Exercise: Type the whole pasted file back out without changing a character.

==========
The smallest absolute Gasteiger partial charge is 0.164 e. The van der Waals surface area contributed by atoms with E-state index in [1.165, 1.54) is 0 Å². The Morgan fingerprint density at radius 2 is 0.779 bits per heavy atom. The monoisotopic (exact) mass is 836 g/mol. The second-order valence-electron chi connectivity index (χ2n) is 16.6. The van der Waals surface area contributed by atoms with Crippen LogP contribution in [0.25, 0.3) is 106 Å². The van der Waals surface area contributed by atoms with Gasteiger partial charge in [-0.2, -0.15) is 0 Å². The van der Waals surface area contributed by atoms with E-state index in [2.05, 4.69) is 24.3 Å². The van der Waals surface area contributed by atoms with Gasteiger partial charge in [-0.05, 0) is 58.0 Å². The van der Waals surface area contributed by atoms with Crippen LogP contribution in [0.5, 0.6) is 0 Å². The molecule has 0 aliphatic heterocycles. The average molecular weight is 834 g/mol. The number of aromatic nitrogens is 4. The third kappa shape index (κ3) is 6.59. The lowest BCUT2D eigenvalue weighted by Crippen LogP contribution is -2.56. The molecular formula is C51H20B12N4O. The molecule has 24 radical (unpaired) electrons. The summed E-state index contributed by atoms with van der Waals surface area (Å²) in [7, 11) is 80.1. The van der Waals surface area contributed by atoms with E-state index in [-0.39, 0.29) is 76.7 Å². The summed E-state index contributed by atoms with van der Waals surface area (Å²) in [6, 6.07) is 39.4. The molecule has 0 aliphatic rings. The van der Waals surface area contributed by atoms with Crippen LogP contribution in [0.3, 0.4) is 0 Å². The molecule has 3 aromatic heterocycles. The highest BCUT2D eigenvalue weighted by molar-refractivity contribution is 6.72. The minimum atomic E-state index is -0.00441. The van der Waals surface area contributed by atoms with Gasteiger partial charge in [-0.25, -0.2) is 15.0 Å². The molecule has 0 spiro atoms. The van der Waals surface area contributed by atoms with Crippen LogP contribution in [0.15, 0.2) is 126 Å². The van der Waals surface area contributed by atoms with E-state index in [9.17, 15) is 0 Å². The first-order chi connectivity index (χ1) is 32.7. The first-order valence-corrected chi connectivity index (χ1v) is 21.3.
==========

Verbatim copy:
The smallest absolute Gasteiger partial charge is 0.164 e. The van der Waals surface area contributed by atoms with E-state index in [1.165, 1.54) is 0 Å². The Morgan fingerprint density at radius 2 is 0.779 bits per heavy atom. The monoisotopic (exact) mass is 836 g/mol. The second-order valence-electron chi connectivity index (χ2n) is 16.6. The van der Waals surface area contributed by atoms with Crippen LogP contribution in [0.25, 0.3) is 106 Å². The van der Waals surface area contributed by atoms with Gasteiger partial charge in [-0.2, -0.15) is 0 Å². The van der Waals surface area contributed by atoms with E-state index in [2.05, 4.69) is 24.3 Å². The van der Waals surface area contributed by atoms with Gasteiger partial charge in [-0.05, 0) is 58.0 Å². The van der Waals surface area contributed by atoms with Crippen LogP contribution in [0.5, 0.6) is 0 Å². The molecule has 0 aliphatic heterocycles. The average molecular weight is 834 g/mol. The number of aromatic nitrogens is 4. The third kappa shape index (κ3) is 6.59. The lowest BCUT2D eigenvalue weighted by Crippen LogP contribution is -2.56. The molecular formula is C51H20B12N4O. The molecule has 24 radical (unpaired) electrons. The summed E-state index contributed by atoms with van der Waals surface area (Å²) in [7, 11) is 80.1. The van der Waals surface area contributed by atoms with E-state index in [-0.39, 0.29) is 76.7 Å². The summed E-state index contributed by atoms with van der Waals surface area (Å²) in [6, 6.07) is 39.4. The molecule has 0 aliphatic rings. The van der Waals surface area contributed by atoms with Crippen LogP contribution in [0.3, 0.4) is 0 Å². The molecule has 3 aromatic heterocycles. The highest BCUT2D eigenvalue weighted by molar-refractivity contribution is 6.72. The minimum atomic E-state index is -0.00441. The van der Waals surface area contributed by atoms with Gasteiger partial charge in [-0.25, -0.2) is 15.0 Å². The molecule has 0 spiro atoms. The van der Waals surface area contributed by atoms with Crippen LogP contribution in [0.15, 0.2) is 126 Å². The van der Waals surface area contributed by atoms with E-state index in [9.17, 15) is 0 Å². The first-order chi connectivity index (χ1) is 32.7. The first-order valence-corrected chi connectivity index (χ1v) is 21.3.